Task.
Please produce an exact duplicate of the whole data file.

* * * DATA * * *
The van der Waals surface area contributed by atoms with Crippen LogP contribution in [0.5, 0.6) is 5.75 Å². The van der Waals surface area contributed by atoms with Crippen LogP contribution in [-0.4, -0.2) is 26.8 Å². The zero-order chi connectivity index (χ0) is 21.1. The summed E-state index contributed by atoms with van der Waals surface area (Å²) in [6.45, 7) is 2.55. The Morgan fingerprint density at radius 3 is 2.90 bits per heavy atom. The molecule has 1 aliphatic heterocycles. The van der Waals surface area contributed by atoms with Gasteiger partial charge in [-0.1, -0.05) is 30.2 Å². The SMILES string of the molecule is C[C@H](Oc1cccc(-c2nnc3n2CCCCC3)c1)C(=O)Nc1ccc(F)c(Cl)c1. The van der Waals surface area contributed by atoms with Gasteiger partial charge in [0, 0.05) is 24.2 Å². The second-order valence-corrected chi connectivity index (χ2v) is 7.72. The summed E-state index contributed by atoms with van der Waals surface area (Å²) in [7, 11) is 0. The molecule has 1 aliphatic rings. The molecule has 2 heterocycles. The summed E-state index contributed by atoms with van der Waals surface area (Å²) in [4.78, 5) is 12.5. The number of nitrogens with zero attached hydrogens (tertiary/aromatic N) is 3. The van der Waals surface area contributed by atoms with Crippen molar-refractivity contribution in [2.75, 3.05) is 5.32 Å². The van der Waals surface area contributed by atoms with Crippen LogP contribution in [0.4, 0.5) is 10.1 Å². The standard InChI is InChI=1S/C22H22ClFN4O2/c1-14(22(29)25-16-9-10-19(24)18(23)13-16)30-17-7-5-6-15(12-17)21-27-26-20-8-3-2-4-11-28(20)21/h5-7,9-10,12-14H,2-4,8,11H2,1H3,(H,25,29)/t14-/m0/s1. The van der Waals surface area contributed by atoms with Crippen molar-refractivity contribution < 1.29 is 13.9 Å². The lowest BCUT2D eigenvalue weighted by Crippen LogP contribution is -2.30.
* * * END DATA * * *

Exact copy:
The van der Waals surface area contributed by atoms with Crippen LogP contribution in [0.5, 0.6) is 5.75 Å². The van der Waals surface area contributed by atoms with Crippen LogP contribution in [-0.4, -0.2) is 26.8 Å². The zero-order chi connectivity index (χ0) is 21.1. The summed E-state index contributed by atoms with van der Waals surface area (Å²) in [6.45, 7) is 2.55. The Morgan fingerprint density at radius 3 is 2.90 bits per heavy atom. The molecule has 1 aliphatic heterocycles. The van der Waals surface area contributed by atoms with Gasteiger partial charge in [-0.1, -0.05) is 30.2 Å². The SMILES string of the molecule is C[C@H](Oc1cccc(-c2nnc3n2CCCCC3)c1)C(=O)Nc1ccc(F)c(Cl)c1. The van der Waals surface area contributed by atoms with Gasteiger partial charge in [0, 0.05) is 24.2 Å². The second-order valence-corrected chi connectivity index (χ2v) is 7.72. The summed E-state index contributed by atoms with van der Waals surface area (Å²) in [7, 11) is 0. The molecule has 1 aliphatic rings. The molecule has 2 heterocycles. The summed E-state index contributed by atoms with van der Waals surface area (Å²) in [4.78, 5) is 12.5. The number of nitrogens with zero attached hydrogens (tertiary/aromatic N) is 3. The van der Waals surface area contributed by atoms with Crippen molar-refractivity contribution in [2.75, 3.05) is 5.32 Å². The van der Waals surface area contributed by atoms with Crippen LogP contribution in [0.4, 0.5) is 10.1 Å². The standard InChI is InChI=1S/C22H22ClFN4O2/c1-14(22(29)25-16-9-10-19(24)18(23)13-16)30-17-7-5-6-15(12-17)21-27-26-20-8-3-2-4-11-28(20)21/h5-7,9-10,12-14H,2-4,8,11H2,1H3,(H,25,29)/t14-/m0/s1. The van der Waals surface area contributed by atoms with Crippen molar-refractivity contribution < 1.29 is 13.9 Å². The lowest BCUT2D eigenvalue weighted by Crippen LogP contribution is -2.30.